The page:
uGene Michael, the former shortstop who became general manager of the Yankees and was the architect of the 1990s dynasty, died on Sept. 7. He was 79.
uCenter fielder Jacoby Ellsbury set an unusual record Sept. 11 when he reached first on catcher’s interference for the 30th time in his career. He had been tied with Pete Rose at 29 and set the single-season record (12) last year. One important difference: Rose had 15,829 plate appearances, and Ellsbury needed only 5,308 to achieve a curious bit of immortality.
Tampa Bay Rays
Hoping to gain some ground in the wild-card race as Hurricane Irma bore down on Florida, the Rays instead gave up nine or more runs in three straight games for only the second time since 2008 and lost all three. Blake Snell against Minnesota
and Chris Archer and Matt Andriese at Boston went a combined 82⁄ innings, each giving up 3 six earned runs for an 18.69 ERA. At the same time, the Rays’ typically solid defense struggled with four errors over the three games, all of which led to runs.
“They found a way to hit balls hard and hit balls soft and find hits, but if I execute at a higher level, I’m at least able to limit the damage,” Archer said. “It doesn’t matter what their approach is. If I execute my pitches better, I give my team a chance to win, and I didn’t do that.”
uThe Rays’ club-record streak of homering in 18 straight games was snapped Sept. 9. It was their longest streak within one season and second longest overall. The longest streak in the majors this season is Houston’s 19.
Toronto Blue Jays
Richard Urena opened some eyes in his first week in the big leagues.
The 21-year-old shortstop hit .300 in his first six games. He hit his first homer in the Blue Jays’ loss to Detroit on Sept. 8 while making several impressive plays in the field.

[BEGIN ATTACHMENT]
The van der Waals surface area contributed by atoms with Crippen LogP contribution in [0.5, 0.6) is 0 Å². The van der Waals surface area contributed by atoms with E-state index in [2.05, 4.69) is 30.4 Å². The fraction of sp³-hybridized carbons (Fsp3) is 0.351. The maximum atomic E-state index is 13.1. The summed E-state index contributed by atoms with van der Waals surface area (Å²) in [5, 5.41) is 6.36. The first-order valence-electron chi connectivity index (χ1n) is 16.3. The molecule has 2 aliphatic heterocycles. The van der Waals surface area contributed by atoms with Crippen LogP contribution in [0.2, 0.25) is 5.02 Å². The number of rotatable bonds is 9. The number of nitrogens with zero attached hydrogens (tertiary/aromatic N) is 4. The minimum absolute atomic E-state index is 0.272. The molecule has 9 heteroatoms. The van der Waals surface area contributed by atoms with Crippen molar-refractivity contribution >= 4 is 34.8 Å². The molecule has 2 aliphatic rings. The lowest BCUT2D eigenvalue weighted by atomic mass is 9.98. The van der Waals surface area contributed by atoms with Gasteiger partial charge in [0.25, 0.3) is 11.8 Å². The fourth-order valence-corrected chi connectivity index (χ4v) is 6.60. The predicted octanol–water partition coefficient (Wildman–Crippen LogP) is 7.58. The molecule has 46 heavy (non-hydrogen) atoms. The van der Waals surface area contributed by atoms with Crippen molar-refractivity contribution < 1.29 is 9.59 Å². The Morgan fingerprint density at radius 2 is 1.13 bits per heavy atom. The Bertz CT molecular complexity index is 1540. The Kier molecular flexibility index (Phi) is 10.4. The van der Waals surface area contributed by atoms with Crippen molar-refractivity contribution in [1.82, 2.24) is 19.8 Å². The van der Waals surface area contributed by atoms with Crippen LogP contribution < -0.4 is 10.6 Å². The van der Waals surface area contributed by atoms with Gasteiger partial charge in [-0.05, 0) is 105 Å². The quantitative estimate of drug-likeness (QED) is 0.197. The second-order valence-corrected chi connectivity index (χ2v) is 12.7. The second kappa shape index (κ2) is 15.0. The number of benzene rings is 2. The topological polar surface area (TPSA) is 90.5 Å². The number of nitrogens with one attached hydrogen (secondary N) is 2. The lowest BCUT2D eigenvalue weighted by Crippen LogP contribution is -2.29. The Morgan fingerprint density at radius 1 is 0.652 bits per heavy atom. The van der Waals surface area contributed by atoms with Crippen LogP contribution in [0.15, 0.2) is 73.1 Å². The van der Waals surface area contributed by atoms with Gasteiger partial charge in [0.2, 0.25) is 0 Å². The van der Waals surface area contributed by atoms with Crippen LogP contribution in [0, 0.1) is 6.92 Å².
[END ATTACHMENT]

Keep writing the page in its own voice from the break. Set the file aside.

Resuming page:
“You never like losing, and that still eats at you, but when you do see a game like he had, that does bring a smile to your face,” manager John Gibbons said. “He’s an up-and-coming kid who we’ve always liked in the organization.”
Even though the team likes him, Urena was an unexpected addition when rosters expanded at the beginning of the month.
“Probably got here a little ahead of his time, but he has done a tremendous job,” Gibbons said. “That’ll do wonders for him and his confidence.”
uJays relievers had pitched 529 innings this season through Sept. 10, second only to Cincinnati’s 541. Their 564 strikeouts already were a club record and were second in the majors only to Houston’s 587.
uToronto entered the week 13-22 against left-handed starters this season after going 23-20 last season and 20-15 in 2015.
“Sign stealing has been going on in baseball for a long time. … I’ve been in the game for 40 years. I’ve known of it for 40 years. … Do I think sign stealing is wrong? No, I don’t. I guess it depends how you do it.”
Red Sox president of baseball operations
Dave Dombrowski, after his team acknowledged using electronic equipment to steal signs against the Yankees
Chris Sale has 134 strikeouts in 90 career innings vs. the Rays for a 13.40 strikeouts-per-nineinnings ratio, the highest by any pitcher against any opponent since 1920 (minimum 75 innings).